While walking, I started listening to Jeff Eaton’s
Insert Content Here podcast, episode 25:
Noz Urbina Explains Adaptive Content. People must’ve looked strangely at me because I was smiling and nodding — still walking :) Thanks Jeff & Noz!
Jeff Eaton explained how the web world looks at and defines the term WYSIWYG. Turns out that in the semi-structured, non-web world that Noz comes from, WYSIWYG has a totally different interpretation. And they ended renaming it to what it really was: WYSIWOO.
Jeff also asked Noz what “adaptive content” is exactly. Adaptive content is a more specialized/advanced form of structured content, and in fact “structured content”, “intelligent content” and “adaptive content” form a hierarchy:
- structured content
- intelligent content
- adaptive content
- intelligent content
In other words, adaptive content is also intelligent and structured; intelligent content is also structured, but not all structured content is also intelligent or adaptive, nor is all intelligent content also adaptive.
Basically, intelligent content better captures the precise semantics (e.g. not a section, but a product description). Adaptive content is about using those semantics, plus additional metadata (“hints”) that content editors specify, to adapt the content to the context it is being viewed in. E.g. different messaging for authenticated versus anonymous users, or different nuances depending on how the visitor ended up on the current page (in other words: personalization).
Noz gave an excellent example of how adaptive content can be put to good use: he described how we he had arrived in Utrecht in the Netherlands after a long flight, “checked in” to Utrecht on Facebook, and then Facebook suggested to him 3 open restaurants, including cuisine type and walking distance relative to his current position. He felt like thanking Facebook for these ads — which obviously is a rare thing, to be grateful for ads!
Finally, a wonderful quote from Noz Urbina that captures the essence of content modeling:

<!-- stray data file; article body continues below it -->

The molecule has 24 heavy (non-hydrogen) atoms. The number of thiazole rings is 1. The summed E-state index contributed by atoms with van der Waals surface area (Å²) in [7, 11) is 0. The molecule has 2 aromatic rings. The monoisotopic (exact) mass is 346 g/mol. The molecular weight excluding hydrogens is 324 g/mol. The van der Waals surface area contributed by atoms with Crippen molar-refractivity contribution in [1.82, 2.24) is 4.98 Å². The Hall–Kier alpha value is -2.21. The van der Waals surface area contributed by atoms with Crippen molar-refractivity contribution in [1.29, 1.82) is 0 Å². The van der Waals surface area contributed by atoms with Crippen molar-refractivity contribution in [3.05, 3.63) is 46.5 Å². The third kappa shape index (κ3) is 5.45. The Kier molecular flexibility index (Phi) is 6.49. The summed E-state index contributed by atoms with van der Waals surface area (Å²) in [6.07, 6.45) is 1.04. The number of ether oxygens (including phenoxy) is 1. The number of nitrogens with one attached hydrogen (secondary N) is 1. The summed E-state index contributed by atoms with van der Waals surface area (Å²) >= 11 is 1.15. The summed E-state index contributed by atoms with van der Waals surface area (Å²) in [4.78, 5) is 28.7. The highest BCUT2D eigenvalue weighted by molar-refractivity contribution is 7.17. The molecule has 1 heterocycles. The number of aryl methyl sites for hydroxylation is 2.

How descriptive do we make it without making it restrictive?
If it isn’t clear by now — go listen to that podcast! It’s well worth the 38 minutes of listening. I only captured a few of the interesting points, to get more people interested and excited.1
What about adaptive & intelligent content in Drupal 8?
First, see my closely related article
Drupal 8: best authoring experience for structured content?.
Second, while listening, I thought of many ways that Drupal 8 is well-prepared for intelligent & adaptive content. (Drupal already does structured content by means of Field API and the HTML tag restrictions in the body field.) Implementing intelligent & adaptive will surely require experimentation, and different sites/use cases will prefer different solutions, but:
intelligent_contentmodule for Drupal 8: allow site builders/content strategists to define custom HTML tags (e.g.
<product_description>) to capture site-specific semantics. A CKEditor Widget could hugely simplify the authoring experience for creating intelligent content, by showing a specific HTML representation while editing (WYSIWOO!), thanks to HTML (Twig) templates associated with those custom HTML tags.
adaptive_contentmodule for Drupal 8: a text filter that allows any tag to be wrapped in a
<adaptive_content>tag, which specifies the context in which the wrapped content should be shown/hidden.
- The latter leads to cacheability problems, because the same content may be rendered in a multitude of different ways, but thanks to cache contexts in Drupal 8 and the fact that text filters can specify cache contexts means adaptive content that is still cacheable is perfectly possible. (This is in fact exactly what it was intended for!) cache contexts
I think that those two modules would be very interesting, useful additions to the Drupal ecosystem. If you are working on this, please let me know — I would love to help!
That’s right, this is basically voluntary marketing for Jeff Eaton — you’re welcome, Jeff! ↩︎